About two months had passed when she received a phone call from the Design Centre. A letter had arrived for her. It was postmarked from America and adorned with a stamp from the White House. When O'Connor went to collect it, she found a personal letter from Michelle Obama. "She said it was a very kind gesture and she loved the dresses and all the rest. So, yeah, that was pretty cool. I remember walking around town with the envelope in my bag going, 'Please don't mug me, please don't mug me,'" she says, laughing.

Claire O'Connor bridal

Since establishing her own label in 2005,
O’Connor has become one of Ireland’s
most prominent fashion designers. She 
launches her bridal collection this summer.
Photograph courtesy of Claire O’Connor. 

In the last two years, recognition from prominent figures like Michelle Obama and publications like Runway, Irish Tatler and ELLE Canada has helped O'Connor survive the economic downturn, which she says eliminated a lot of people who "just kind of liked clothes," leaving Ireland's true talent to shine. With her elevated profile and unwavering dedication to fashion, O'Connor has caught the eye of an increasing number of stylists, editors and photographers both in Ireland and abroad.

One fashion industry insider with whom she has built a relationship is Melissa O'Connor Regan, another stylist who discovered O'Connor's work while browsing Dublin's Design Centre. "I was dressing [actress] Victoria Smurfit for something and literally they didn't have anything that would work for her body, but I really loved Claire's work," O'Connor Regan recalls. "They rang [Claire] and asked her to make something up. The shoot was the next day, so she stayed up all night making a dress. I sent her a thank you note and we've stayed in touch since then. It's been really great. She's amazing." 

In June, O'Connor Regan will open Beloved, a specialty bridal boutique with an emphasis on supporting Irish designers and providing personal styling services. The boutique will cater for fashion-forward clientele by stocking O'Connor's collection along with English designer Caroline Matthews of Caroline Atelier. O'Connor Regan is also working to add two more designers whose looks will suit more classic brides.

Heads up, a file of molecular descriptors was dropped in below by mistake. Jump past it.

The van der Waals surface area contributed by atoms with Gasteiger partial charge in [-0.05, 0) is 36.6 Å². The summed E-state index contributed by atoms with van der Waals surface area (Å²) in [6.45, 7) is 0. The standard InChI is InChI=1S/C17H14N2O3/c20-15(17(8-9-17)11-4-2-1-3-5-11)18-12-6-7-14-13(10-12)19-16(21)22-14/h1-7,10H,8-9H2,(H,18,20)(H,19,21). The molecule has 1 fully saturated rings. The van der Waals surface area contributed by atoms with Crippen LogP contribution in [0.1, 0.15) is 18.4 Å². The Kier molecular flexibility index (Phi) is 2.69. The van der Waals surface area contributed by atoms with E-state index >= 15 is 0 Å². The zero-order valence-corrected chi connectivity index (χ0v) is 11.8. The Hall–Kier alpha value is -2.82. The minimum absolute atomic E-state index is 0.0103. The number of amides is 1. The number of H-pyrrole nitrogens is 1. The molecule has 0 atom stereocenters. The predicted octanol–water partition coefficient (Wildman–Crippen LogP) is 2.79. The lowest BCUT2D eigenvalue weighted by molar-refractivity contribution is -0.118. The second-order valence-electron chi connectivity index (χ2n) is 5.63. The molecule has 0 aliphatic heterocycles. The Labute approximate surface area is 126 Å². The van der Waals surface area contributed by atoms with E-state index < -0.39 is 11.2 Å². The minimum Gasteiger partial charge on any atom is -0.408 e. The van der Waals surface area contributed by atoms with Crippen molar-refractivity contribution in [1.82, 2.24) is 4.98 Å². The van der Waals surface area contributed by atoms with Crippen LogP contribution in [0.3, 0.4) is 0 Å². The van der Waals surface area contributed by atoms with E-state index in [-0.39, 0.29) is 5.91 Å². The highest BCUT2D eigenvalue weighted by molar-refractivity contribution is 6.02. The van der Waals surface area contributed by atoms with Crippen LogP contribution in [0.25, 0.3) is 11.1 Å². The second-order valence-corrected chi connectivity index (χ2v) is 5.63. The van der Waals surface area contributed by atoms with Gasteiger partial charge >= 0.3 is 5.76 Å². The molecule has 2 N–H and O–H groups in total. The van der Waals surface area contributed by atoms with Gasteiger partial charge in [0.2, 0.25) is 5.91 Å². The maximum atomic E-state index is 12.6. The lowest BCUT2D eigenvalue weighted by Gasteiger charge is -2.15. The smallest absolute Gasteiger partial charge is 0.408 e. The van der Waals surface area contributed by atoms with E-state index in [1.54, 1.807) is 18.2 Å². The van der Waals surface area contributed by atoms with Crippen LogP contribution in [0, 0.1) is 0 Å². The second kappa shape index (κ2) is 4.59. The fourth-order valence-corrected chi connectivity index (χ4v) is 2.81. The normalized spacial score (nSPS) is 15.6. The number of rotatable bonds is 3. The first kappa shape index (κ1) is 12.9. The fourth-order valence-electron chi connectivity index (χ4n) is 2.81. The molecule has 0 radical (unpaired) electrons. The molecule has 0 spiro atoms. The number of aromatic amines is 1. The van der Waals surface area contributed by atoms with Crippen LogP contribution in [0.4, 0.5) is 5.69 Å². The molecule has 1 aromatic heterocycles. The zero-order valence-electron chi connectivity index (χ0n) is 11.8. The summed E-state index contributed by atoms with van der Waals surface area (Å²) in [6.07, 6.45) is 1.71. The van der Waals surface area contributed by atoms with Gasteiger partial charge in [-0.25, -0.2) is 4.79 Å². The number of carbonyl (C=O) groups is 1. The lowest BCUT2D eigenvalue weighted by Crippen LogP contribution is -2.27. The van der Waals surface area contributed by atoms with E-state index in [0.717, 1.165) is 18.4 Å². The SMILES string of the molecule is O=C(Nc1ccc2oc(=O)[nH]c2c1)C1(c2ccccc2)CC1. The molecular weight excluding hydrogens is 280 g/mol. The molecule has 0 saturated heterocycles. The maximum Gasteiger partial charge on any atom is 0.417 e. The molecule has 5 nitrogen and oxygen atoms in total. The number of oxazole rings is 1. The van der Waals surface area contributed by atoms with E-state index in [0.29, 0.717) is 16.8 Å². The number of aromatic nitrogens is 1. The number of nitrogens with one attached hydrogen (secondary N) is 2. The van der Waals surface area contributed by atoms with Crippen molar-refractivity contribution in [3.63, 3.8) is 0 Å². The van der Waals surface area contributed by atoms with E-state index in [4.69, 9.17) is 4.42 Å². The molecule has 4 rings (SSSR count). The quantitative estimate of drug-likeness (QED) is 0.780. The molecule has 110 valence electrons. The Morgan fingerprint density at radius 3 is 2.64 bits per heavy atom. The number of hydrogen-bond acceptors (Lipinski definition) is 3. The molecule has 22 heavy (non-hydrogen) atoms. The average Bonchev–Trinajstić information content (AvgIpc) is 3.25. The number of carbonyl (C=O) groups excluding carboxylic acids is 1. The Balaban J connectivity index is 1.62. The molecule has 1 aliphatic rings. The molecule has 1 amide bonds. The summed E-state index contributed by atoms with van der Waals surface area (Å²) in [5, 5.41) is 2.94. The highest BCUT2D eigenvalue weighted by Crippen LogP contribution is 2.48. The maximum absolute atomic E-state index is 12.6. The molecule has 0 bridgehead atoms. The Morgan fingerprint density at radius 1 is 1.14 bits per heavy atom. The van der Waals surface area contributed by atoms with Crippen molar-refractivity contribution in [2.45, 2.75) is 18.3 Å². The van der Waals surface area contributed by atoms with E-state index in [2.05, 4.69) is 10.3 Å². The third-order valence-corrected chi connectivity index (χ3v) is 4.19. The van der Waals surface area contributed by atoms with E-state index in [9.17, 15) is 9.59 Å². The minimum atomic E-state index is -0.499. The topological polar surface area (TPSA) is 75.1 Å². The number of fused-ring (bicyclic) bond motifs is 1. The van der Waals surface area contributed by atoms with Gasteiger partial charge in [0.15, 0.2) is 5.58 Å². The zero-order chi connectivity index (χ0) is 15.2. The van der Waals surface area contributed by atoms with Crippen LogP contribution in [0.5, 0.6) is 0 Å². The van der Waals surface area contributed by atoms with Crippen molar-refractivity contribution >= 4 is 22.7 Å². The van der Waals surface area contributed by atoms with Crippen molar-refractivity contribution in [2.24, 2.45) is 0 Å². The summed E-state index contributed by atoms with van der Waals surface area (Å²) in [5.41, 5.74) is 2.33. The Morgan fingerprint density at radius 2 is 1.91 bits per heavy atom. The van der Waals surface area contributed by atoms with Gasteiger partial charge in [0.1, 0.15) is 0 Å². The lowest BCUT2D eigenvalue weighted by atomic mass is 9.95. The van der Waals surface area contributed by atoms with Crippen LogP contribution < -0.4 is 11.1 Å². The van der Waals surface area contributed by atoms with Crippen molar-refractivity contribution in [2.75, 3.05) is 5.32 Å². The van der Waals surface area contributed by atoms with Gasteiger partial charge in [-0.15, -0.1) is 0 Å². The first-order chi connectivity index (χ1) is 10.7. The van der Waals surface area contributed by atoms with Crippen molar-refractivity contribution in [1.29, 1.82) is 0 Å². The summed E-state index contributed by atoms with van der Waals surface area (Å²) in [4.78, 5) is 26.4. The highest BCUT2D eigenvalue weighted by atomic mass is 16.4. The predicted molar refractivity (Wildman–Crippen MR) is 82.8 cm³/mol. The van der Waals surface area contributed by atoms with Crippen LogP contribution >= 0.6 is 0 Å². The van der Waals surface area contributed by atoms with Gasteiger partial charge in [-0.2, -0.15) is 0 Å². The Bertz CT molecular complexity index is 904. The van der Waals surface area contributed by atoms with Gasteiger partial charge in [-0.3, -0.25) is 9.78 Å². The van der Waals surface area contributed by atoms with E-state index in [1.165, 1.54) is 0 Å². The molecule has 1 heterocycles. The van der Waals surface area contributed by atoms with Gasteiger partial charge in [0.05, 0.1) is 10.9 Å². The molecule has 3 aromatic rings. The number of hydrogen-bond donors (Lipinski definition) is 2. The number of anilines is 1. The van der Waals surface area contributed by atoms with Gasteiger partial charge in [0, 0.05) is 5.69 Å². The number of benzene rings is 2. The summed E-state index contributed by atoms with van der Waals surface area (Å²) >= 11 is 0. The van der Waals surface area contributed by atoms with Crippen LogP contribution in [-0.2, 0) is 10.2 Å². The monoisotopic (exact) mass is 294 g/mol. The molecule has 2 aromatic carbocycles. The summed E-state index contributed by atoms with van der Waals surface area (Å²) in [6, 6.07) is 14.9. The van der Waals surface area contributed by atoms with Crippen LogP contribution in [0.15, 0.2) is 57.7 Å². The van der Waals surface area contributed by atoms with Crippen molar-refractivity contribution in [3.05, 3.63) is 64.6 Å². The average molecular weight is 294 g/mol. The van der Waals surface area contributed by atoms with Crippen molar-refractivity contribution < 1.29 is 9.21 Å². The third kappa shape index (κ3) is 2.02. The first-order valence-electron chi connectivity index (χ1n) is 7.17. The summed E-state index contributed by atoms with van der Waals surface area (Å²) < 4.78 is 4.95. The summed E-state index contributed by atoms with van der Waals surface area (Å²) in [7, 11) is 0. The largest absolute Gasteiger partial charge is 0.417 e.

Claire O'Connor bridal
The designer promises a collection with 
something for every type of wedding,
ranging from the big, fancy affair to
a quick stop at the registry office.
Photograph by James Horan.
Photograph courtesy of Claire O’Connor. 

"Weddings are hugely popular in Ireland, but so many girls buy dresses that come from all over the world," O'Connor Regan says. "We never really think to look to our own and especially with such a big-ticket item, it's crazy that that money should be going abroad when we have designers of equal merit and talent here in the country."

Bringing in O'Connor's designs was a no-brainer for O'Connor Regan. "Claire pattern cuts everything to perfection," she says. "You could turn her dresses inside out and wear them; they're that good. And also, she really understands structure and women's bodies, and that's what I wanted; I wanted dresses that are truly flattering. I don't want girls to have to wear really tight underwear or any of those hold-in garments under the dress. I think you should be comfortable and beautiful on your wedding day."

O'Connor Regan is confident about the venture and is looking forward to providing brides with a complete styling service. "There are so many millions of dresses, but a lot of people go for exactly the same thing, which is kind of sad," she says. "There's a different dress for every girl. It's just a matter of getting the dress to the girl."